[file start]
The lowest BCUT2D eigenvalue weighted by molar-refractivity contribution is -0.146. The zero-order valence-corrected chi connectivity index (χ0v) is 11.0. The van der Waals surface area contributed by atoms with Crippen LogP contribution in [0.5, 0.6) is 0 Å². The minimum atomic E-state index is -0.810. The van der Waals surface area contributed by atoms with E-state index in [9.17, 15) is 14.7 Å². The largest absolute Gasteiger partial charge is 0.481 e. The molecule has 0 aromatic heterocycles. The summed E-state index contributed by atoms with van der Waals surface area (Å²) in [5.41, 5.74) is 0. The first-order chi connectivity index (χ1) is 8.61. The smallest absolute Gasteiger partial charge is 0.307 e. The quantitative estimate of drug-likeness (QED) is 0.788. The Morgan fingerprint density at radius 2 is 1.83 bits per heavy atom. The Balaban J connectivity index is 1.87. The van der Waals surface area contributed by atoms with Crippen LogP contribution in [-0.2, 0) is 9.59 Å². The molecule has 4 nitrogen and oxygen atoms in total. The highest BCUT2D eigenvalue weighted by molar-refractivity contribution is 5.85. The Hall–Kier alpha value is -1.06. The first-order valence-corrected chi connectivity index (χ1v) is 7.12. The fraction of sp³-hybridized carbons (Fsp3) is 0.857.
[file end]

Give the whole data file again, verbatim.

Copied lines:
The lowest BCUT2D eigenvalue weighted by molar-refractivity contribution is -0.146. The zero-order valence-corrected chi connectivity index (χ0v) is 11.0. The van der Waals surface area contributed by atoms with Crippen LogP contribution in [0.5, 0.6) is 0 Å². The minimum atomic E-state index is -0.810. The van der Waals surface area contributed by atoms with E-state index in [9.17, 15) is 14.7 Å². The largest absolute Gasteiger partial charge is 0.481 e. The molecule has 0 aromatic heterocycles. The summed E-state index contributed by atoms with van der Waals surface area (Å²) in [5.41, 5.74) is 0. The first-order chi connectivity index (χ1) is 8.61. The smallest absolute Gasteiger partial charge is 0.307 e. The quantitative estimate of drug-likeness (QED) is 0.788. The Morgan fingerprint density at radius 2 is 1.83 bits per heavy atom. The Balaban J connectivity index is 1.87. The van der Waals surface area contributed by atoms with Crippen LogP contribution in [-0.2, 0) is 9.59 Å². The molecule has 4 nitrogen and oxygen atoms in total. The highest BCUT2D eigenvalue weighted by molar-refractivity contribution is 5.85. The Hall–Kier alpha value is -1.06. The first-order valence-corrected chi connectivity index (χ1v) is 7.12. The fraction of sp³-hybridized carbons (Fsp3) is 0.857.